Are we on the verge of a social networking backlash?
If you’re like most travel and tourism marketers, you’ve spent the last year building your social network and reallocating resources to support social channels. You’ve updated your FaceBook status, tweeted, yelped, posted videos and blogged to stay connected to our online communities. And maybe you’ve begun to wonder if it’s all worth it. If so, you’re not alone. According to a recent issue of the Wanderlust Report, an online newsletter about marketing destinations, resorts and attractions, marketers are looking at the return on investment and questioning the true value of social media marketing.
Titled “Social Media Marketing in the Year 2011,” the recent issue of the Wanderlust Report examines the current state of social media: Its promises, how it can and cannot be used to sell, and its future in the travel and tourism marketing mix.
“Since the beginning, the team at Wanderlust has viewed social media with some skepticism,” said Mark Shipley, President and Chief Strategic Officer of Wanderlust. “We’ve maintained a cautious, sometimes contrarian position about its role in marketing. Social media is not a silver bullet. It’s not a miracle cure for weak and underperforming brands. It’s another tool in the marketing toolbox, not a substitute for an integrated multi-channel strategy – a position we stand by today.”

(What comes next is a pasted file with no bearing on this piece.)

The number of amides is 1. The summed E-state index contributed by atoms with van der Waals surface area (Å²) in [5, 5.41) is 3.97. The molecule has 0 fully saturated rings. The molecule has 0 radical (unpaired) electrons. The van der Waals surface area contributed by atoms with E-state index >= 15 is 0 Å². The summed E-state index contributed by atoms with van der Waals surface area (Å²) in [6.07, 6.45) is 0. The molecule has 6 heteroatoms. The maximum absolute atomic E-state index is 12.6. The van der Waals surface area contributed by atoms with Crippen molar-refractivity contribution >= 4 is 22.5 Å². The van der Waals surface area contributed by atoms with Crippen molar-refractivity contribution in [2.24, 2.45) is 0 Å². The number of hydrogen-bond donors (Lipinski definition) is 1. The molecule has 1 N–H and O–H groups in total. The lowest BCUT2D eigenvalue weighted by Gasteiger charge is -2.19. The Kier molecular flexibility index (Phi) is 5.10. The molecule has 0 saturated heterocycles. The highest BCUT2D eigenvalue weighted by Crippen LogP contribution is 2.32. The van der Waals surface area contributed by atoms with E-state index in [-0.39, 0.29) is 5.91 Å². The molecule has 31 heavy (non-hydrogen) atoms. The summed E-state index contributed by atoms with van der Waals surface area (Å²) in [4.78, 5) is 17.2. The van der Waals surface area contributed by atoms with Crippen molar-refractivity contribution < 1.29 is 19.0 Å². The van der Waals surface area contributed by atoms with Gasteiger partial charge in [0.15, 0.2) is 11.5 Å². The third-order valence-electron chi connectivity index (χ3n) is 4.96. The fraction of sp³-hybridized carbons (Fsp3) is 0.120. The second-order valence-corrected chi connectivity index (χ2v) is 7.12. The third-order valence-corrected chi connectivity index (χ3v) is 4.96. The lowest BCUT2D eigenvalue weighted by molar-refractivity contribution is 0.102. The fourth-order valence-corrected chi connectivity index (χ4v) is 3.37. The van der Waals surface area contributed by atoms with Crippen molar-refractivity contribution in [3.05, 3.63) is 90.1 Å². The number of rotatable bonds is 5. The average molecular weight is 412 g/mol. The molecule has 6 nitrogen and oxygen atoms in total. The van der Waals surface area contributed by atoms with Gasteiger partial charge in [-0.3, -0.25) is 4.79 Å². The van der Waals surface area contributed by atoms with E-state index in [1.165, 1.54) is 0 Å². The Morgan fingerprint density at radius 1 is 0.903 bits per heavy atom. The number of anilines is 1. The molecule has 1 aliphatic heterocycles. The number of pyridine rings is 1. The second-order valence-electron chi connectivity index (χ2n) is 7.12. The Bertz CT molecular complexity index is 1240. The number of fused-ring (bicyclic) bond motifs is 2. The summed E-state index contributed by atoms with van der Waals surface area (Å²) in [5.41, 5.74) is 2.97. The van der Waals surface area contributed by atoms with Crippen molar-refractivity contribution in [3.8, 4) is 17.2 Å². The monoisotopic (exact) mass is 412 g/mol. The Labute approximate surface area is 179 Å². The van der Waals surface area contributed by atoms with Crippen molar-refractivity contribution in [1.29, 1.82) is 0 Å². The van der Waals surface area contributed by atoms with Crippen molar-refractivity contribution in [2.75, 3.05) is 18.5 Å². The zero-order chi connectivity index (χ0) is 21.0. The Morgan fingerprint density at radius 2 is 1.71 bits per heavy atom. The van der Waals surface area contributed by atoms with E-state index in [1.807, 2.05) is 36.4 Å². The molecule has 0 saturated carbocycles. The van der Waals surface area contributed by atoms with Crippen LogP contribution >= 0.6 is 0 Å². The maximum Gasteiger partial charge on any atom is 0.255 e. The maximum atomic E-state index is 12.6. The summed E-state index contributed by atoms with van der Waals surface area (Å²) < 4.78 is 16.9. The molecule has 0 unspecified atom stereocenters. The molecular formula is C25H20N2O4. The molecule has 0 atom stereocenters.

A social phenomenon born in a perfect storm
The social media boom coincided with four key market influences: 1) the worst economic recession since the great depression; 2) the corresponding reduction in advertising budgets; 3) the sudden growth in smart phone and tablet computer use, and; 4) the seemingly endless supply of free, new-media technologies. The travel industry (like shell-shocked marketers everywhere) were in desperate need of a new solution – and social networking burst forth on the scene at the precise moment of our darkest hour.
The social revolution’s early promises
Back in 2008, the early promises of social media marketing seemed too good to be true. It promised to level the playing field and help smaller destinations and those with limited budgets compete with the big brands. Like never before, social media put the consumer in charge. It empowered people to pick and choose the messages they received, and provided a channel for loyalists to spread the love for their favorite brands (or flame against brands that wronged them). Social media foretold the end of mass marketing as we knew it; the imminent demise of traditional advertising, print and broadcast.
Get on board or get left behind
Shipley explains the urgency of adopting the new channel: “Social media marketing was foisted upon us. The boss told the marketing department to go figure it out, and then as an aside, mentioned that their budgets had been cut. Social media was an unknown, but new and exciting. We felt like we needed a Facebook page to compete. What would happen if we didn’t? Many jumped in without sound strategies, best practices or any understanding of how social media fit into otherwise integrated marketing communications plans. What choice did they have? It was join in or risk being left behind,” he concludes.
Read more of Social Media Marketing in the Year 2011 in the Wanderlust Report, Volume 3, Number 1.
Wanderlust provides marketing and branding expertise to destinations, resorts and tourism attractions. We help them uncover what will drive people to choose their destination above others and build integrated marketing programs to attract them — using mobile, the internet, social networks, direct marketing and mass media.
Contact: Mark Shipley